Furniture Detective Fred Taylor tackles reader's questions about handmade dovetails on a tiger maple chest and a non-antique coffee table in his latest column.
In a recent column, Furniture Detective Fred Taylor shed light on a reader's inquiry about her Karpen and Brothers porch furniture; explaining how inspecting turnings on the legs can help confirm if a set is truly a set.
In his latest column, Furniture Detective Fred Taylor gives his professional opinion on must-have antique furniture resources for furniture buyers, sellers and scholars.
In responding to a reader's inquiry about the value and history of an antique Roller Organ, Furniture Detective Fred Taylor reveals a rich history, fascinating details about accessories of the organ and an encouraging potential value.
Decorative elements of furniture are often clues to the age and the style of a piece, such as linear design patterns characteristic of many items of furniture produced in the 1930s and '40s explains Furniture Detective Fred Taylor, in his latest column.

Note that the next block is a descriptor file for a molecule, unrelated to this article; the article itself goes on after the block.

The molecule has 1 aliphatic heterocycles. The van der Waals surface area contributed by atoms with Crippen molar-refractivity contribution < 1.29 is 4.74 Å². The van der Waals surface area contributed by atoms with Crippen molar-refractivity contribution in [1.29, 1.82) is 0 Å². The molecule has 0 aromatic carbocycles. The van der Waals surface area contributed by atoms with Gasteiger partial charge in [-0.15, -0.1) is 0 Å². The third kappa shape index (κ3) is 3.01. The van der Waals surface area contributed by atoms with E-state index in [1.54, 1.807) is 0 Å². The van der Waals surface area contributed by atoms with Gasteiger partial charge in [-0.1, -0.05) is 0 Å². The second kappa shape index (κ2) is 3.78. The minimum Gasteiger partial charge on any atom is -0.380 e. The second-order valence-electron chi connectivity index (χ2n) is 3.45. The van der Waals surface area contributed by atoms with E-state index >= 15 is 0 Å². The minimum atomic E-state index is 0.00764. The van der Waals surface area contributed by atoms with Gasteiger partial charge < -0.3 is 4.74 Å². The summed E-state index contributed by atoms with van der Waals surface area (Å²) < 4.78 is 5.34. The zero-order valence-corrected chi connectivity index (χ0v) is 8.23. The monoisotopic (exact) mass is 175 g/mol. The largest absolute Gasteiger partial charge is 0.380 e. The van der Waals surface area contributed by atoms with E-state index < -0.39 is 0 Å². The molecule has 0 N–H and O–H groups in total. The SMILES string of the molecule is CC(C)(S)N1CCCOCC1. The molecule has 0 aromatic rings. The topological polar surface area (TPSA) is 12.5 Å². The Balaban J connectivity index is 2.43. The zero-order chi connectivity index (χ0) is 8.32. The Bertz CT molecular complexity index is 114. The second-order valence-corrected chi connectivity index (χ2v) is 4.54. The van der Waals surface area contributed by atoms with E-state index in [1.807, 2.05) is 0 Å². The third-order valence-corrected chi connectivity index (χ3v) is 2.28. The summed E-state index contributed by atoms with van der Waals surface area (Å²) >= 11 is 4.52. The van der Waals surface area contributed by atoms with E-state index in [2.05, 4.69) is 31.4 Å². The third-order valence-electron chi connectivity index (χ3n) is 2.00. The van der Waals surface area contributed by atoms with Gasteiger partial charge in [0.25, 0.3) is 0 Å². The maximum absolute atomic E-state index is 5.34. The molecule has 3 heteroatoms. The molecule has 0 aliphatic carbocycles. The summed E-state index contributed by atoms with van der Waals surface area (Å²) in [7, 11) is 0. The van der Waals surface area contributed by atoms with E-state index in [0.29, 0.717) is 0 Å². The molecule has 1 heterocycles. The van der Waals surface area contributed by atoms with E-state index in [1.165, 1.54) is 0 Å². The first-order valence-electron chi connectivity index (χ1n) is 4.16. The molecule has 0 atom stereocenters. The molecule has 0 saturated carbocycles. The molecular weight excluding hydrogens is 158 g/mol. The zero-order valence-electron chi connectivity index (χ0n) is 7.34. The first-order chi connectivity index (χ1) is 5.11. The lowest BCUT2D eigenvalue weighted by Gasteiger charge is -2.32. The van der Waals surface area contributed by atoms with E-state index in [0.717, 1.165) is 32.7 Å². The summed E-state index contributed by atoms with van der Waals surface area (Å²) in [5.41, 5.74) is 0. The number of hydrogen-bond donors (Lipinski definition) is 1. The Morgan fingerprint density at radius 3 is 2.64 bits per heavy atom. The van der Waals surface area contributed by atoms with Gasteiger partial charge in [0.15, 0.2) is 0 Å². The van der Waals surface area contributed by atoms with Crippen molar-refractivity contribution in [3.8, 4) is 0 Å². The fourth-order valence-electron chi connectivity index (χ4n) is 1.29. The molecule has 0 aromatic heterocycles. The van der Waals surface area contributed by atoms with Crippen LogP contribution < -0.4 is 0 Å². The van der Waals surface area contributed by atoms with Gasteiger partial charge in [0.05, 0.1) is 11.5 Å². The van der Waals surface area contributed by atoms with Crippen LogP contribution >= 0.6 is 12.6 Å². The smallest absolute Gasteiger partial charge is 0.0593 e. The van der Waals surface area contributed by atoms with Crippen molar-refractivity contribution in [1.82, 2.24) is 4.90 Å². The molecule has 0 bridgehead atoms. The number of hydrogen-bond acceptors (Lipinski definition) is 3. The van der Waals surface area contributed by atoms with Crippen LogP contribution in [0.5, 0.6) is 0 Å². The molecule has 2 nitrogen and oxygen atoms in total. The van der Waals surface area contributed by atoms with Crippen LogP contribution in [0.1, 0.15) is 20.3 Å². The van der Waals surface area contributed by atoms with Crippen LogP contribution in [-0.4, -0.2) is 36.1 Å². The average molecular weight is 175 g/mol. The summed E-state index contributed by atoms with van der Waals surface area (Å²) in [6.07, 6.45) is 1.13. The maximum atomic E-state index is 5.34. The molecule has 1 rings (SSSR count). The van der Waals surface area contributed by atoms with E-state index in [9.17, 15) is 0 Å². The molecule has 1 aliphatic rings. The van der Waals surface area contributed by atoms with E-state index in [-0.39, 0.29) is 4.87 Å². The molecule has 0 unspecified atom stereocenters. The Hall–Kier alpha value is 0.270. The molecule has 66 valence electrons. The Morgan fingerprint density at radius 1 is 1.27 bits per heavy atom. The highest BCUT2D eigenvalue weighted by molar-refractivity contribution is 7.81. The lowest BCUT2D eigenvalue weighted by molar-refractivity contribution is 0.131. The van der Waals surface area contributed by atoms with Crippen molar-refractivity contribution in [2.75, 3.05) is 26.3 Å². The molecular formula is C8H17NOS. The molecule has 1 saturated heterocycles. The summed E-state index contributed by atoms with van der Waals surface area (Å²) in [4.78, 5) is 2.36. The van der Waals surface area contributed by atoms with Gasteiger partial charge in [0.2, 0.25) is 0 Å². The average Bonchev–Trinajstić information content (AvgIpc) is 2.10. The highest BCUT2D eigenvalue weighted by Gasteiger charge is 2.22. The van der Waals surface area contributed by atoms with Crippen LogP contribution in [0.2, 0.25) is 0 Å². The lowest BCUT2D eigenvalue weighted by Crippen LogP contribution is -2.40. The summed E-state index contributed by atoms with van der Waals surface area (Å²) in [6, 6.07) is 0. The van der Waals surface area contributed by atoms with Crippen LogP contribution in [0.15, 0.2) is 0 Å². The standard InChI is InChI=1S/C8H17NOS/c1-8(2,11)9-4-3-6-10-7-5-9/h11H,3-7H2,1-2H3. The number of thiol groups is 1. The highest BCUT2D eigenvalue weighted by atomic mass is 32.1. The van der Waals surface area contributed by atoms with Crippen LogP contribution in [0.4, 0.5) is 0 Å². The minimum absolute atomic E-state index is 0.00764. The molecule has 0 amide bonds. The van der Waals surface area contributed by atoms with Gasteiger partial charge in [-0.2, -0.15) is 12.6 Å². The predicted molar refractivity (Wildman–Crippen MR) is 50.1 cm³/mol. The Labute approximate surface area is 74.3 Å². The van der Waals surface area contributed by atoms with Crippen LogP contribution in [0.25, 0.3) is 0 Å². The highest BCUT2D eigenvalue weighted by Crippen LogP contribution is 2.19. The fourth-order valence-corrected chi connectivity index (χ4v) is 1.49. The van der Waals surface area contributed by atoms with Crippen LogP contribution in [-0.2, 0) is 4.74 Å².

In his latest column, Furniture Detective Fred Taylor shares historic details about prevelance of Indiana Eastlake chairs, and minute details surrounding furniture maker John Stuart.
In the most recent installment of the Furniture Detective, Fred Taylor sheds light on the truth behind a glider rocker's origins, and its potential $300 value.
Playing on consumer desire to make small home improvements during the Great Depression, the furniture industry came up with a new product line: novelty furniture.
Turn of the century furniture construction techniques, while often clever, were not extremely sophisticated, making furniture repair easier than you might think.
Furniture refinishes have the potential to be considered cosmetic charades that are artful and ingenious while some have been heavy handed and obvious, and here Furniture Detective Fred Taylor offers valuable insight to help you spot the difference.